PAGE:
At the coursework masters level, we have a range of specialist programs, including Computer Science, Data Science, Information Systems, and Software Engineering. Entry requirements vary across this suite of degrees, including some that do not require completion of an IT major at the undergraduate level.
Our graduate research programs — the MPhil and the PhD — are built on world-leading projects and are led by staff with international recognition for their multi-disciplinary research contributions. There is a vast array of research projects underway at Melbourne, working to solve big issues for industry, business, government and society.
Internships and industry-based learning
A unique opportunity to practise technical skills in a real-life work environment, supported by a dedicated workplace and an industry supervisor. Gain practical experience to enhance your employment prospects and networking opportunities.
Prof Uwe Aickelin
Head of School
Deputy Head, Research
Deputy Head, Engagement
Deputy Head, Academic
- Annaliese McPharlin
- Rhonda Smithies
- Imbi Neeme
- Emma Russo
Secondary school activities
Information on IT activities for high school students is available on the Melbourne School of Engineering website:
CodeMasters computer programming competition
A competition where students are challenged to solve problems using design and computer programming. There are two levels: junior (years 7–9) and senior (years 10–12).
Girl Power in Engineering & IT
A program for female year 9–12 students. It begins with an on-campus camp and offers mentoring, hands on activities, and work experience. For girls with an interest in science, technology, engineering, and mathematics.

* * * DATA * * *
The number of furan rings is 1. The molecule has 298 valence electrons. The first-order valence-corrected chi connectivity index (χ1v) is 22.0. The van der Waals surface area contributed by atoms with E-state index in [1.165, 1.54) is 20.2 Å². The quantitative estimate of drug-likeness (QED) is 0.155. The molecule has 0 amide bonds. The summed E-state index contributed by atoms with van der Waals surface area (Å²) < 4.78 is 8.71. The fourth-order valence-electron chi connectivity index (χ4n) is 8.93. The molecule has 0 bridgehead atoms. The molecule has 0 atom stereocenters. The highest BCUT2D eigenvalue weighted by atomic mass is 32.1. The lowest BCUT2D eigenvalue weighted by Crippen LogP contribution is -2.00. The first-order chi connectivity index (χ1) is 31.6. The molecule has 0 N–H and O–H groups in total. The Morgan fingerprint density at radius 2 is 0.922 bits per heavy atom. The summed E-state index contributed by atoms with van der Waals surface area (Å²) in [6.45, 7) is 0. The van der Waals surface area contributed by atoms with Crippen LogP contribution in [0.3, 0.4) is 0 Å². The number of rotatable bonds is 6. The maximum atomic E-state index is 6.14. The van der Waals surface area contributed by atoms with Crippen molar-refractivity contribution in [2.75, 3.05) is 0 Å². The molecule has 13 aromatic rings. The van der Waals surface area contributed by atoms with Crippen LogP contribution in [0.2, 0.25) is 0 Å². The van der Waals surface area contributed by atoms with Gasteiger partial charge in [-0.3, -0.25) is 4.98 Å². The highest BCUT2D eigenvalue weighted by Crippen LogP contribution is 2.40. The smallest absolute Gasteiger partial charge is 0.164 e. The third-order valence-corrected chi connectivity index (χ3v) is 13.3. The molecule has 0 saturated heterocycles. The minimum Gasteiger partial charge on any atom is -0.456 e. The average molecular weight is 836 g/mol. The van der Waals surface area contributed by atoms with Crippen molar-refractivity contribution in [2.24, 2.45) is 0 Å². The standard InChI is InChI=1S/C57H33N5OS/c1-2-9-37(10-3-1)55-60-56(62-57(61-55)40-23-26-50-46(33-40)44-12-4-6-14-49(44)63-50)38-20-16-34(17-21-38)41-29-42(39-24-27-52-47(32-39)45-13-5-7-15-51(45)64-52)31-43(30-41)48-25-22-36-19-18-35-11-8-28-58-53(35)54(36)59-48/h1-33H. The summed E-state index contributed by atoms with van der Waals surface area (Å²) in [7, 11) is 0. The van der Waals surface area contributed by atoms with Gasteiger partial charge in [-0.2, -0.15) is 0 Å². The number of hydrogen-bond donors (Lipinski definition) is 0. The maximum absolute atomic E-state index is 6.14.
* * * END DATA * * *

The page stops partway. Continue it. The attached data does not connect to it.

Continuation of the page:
Hands On Engineering & IT
A one day workshops offering year 10 students with an interest in mathematics, science and technology the opportunity to visit campus and learn about the different concepts and issues in technology and engineering through interactive activities.
NCSS Summer School
The National Computer Science School (NCSS) is a ten-day summer school that brings together talented young people from around Australia for an intensive course of computer programming and website development at university.
Programming Challenge for Girls (PC4G)
A series of workshops introducing Year 9 girls to computer programming with ‘ALICE’. Teams are put to the challenge in a PC4G Finale.
Dr Greg Wadley
Telephone: +61 3 8344 1586
The Australian government is exploring the use of contact tracing mobile apps as a tool for public health officials and communities to fight the spread of the COVID-19 pandemic.News
Mass digital surveillance is being used around the world to control COVID-19. University of Melbourne experts warn of the risks to citizens' privacy and freedomPursuit feature
Associate Professor Shanton Chang shares his ideas for building your networks remotely.News
People in aged care homes were already isolated before the COVD-19 crisis but University of Melbourne research finds new technology can help better connect themPursuit feature
Recent years have seen the emergence of digital mental health care in a variety of forms.News
Efforts to control the weaponisation of new technology need to be brought together under UN's disarmament framework, argues a University of Melbourne expert.Engineering & Technology
Machine learning could help precisely locate quantum bits; a crucial step for large-scale silicon quantum computers finds a University of Melbourne-led study.Science Matters
The law may always be behind technology, but a University of Melbourne expert argues that the sweeping influence of artificial intelligence needs more response.Engineering & Technology